Dali and his work is not simple. It is deeply, incongruously complex. But that is surrealism. That is how it works. Without getting into other complex symbols and such Dali-esque puzzles like burning giraffes, eggs, and Venus De Milo with bureau drawers in her torso, that is how Salvador spends his Sunday with me. An artist beyond time and space, long dead, but still speaking to me. And teaching me beautiful, untold things and stories of things.

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Filed under art criticism, artists I admire, artwork, autobiography, commentary, surrealism

Randomness

Today’s artworks for Saturday Art Day are all filled with random things put together by chance and whimsy in order to mishmash together some kind of point about surrealism. This would be because this is a surrealist blog, and I am a surrealist artist and writer. Either that or it is because if you put fish in your ears, the color of the sky changes to swirling gold and purple. Those are some powerful fish!

Clowns and dreams and singing sad songs for love in the circus tent of your dreams.

Of course, Surrealism is more than just a pile of random things. As Salvador Dali did it, the random images were made as realistic as possible and connected together. There was some reason behind the juxtaposition of these otherwise unrelated things (like the line-up of weird uncles you get at the Thanksgiving table when your great grandma had nine kids, seven of whom grew old enough to have families of two or more kids, and everyone within driving distance is invited to grandpa’s farm house for a big-family family meal (even if they had to put a second kids’ table in the storm cellar).

Do candles, a naked breast, flying children, and Prince Young John Travolta mean anything?

Of course, the meaning that ties it all together can be a secret or hidden meaning. Salvador Dali was deeply in love with his wife Gala, who was thirty years younger than he. He had an older brother who died before he was born, making him forever feel like a “replacement child”. These things are expressed in his paintings. Did you ever discern that from his paintings of melted clocks and discarded masks being kissed on the lips by giant ants?

And what the hell does this even mean?

The Little Fool?

Subtitled; a novel of limited intelligence?

And it is a colored-pencil drawing of a candle, an empty skull, a budgie, a book, and a weird little goofy ghost dressed like Mr. Peanut… without the monocle or spats… does that make him naked?

And a pencil? Why?

Can you tell from my artwork that I chose a career of being a public-school English teacher over becoming a commercial artist or a cartoonist? Or that I was the victim of a sexual assault at the age of ten and then never told anybody about it until the guy who assaulted me was dead? Or that I was so afraid of my own body when I was young that I eventually had to become a closet nudist as an adult? And what does my artwork have to say about all of that?

And do you understand why Salvador Dali is an artistic hero of mine? And I love the movies of Stephen Spielberg for the exact same surrealist reasons?

If you regularly read this blog, or even just look at the pictures, you may have seen all of these pictures and heard all of these ideas before. I didn’t make this post from anything new. The only thing that is new… is how I randomly chose to put all of these things together in a way I haven’t done before.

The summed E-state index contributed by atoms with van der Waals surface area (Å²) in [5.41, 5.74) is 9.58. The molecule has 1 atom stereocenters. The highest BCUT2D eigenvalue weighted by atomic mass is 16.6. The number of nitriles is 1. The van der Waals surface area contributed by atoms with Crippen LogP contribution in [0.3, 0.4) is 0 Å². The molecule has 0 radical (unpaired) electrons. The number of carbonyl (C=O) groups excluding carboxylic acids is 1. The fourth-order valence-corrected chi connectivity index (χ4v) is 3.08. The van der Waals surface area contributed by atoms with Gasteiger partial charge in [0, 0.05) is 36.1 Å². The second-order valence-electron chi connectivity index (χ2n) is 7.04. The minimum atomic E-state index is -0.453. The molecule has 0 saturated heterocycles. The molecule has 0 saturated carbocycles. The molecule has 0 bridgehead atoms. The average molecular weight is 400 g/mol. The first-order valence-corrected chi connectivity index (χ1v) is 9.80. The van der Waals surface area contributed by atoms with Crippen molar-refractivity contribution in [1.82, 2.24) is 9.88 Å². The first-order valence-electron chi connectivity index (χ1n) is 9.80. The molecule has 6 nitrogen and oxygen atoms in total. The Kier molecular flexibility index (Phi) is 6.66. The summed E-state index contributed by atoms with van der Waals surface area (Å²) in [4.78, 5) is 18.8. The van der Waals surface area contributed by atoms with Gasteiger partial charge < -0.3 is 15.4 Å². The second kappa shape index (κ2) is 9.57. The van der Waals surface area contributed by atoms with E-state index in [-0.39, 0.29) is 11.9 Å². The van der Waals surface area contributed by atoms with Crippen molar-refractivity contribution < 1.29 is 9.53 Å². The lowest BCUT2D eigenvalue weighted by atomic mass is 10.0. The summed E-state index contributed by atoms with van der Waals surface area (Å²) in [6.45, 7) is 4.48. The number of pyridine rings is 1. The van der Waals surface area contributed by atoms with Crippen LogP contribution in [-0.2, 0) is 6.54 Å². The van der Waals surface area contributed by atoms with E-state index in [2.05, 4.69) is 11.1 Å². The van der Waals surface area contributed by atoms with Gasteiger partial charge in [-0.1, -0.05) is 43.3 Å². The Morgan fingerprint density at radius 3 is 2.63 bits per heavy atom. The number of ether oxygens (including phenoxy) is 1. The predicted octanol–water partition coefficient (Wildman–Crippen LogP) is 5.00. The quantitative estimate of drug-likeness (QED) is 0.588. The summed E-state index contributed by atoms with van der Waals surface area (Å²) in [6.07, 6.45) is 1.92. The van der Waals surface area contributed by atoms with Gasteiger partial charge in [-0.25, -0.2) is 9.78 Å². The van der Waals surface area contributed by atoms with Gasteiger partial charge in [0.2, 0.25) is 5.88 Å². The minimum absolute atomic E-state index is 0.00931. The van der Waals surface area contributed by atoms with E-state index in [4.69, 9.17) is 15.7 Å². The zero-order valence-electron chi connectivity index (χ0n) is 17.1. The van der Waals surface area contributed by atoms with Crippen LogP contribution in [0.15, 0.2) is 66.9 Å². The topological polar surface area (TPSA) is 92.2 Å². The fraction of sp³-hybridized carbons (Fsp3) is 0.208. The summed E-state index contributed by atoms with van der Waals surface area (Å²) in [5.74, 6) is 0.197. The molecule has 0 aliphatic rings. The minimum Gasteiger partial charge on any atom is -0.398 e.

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Filed under artists I admire, artwork, insight, Paffooney, strange and wonderful ideas about life, surrealism

Go and Catch a Falling Star…

You may have looked at the name of my website here on WordPress and wondered, “Why in the heck has that fool Mickey called this thing he writes Catch a Falling Star?”

The answer is, he named it after the first good published novel he wrote at the insistence of the I-Universe Publishing’s marketing adviser. Very poor reason for doing anything, that.

But, the secondary reason is because of where that title came from. Look at the first stanza of this poem by John Donne.

So, now, you are justified in asking, “What nonsense is this? That doesn’t have any coherent meaning, does it?”

And you would be right. These are impossible things that I am being ordered to do by a very religious cleric in the Anglican Church who was originally a Catholic, but, in the time of Henry VIII Catholicism was made illegal, and he wrote this poem about not being able to find an honest woman in his drunken, wasted youth anyway. He is ordering me here to not only “catch a falling star” (and catching a meteorite with your bare hands has rather hot consequences), but also to have sex with a semi-poisonous plant, explain why we can’t go backwards in time, determine whether and why God might’ve given Satan goat feet, listen to probably-nonexistent humanoid creatures singing, find a way to avoid anybody ever looking at me with envy and then doing something to me because of it, and, most importantly, find a place where the wind blows in a way that fills your head with facts that actually makes you smarter.

Challenge accepted!

It is exactly what I wanted to write about. Impossible things actually being accomplished. Finding the meaning behind alien beings from outer space developing an intense love of I Love Lucy television broadcasts and Mickey Mouse Club music. Discovering why intensely shy people need to embrace social nudity. Defining who is actually a werewolf and who is not, uncovering who and what real monsters are. Singing songs so sad that it magically makes people fall in love with you. Talking to clowns in your dreams and getting real answers to the meaning of life, love, and laughter.

Catching falling stars is the stupid idea that this wacky, idiotic little blog is about. It is what I write about constantly. You have to kill me to get me to stop. So, there is your fair warning. Read on at your own peril.

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Filed under artwork, autobiography, goofy thoughts, Paffooney, poetry, strange and wonderful ideas about life, surrealism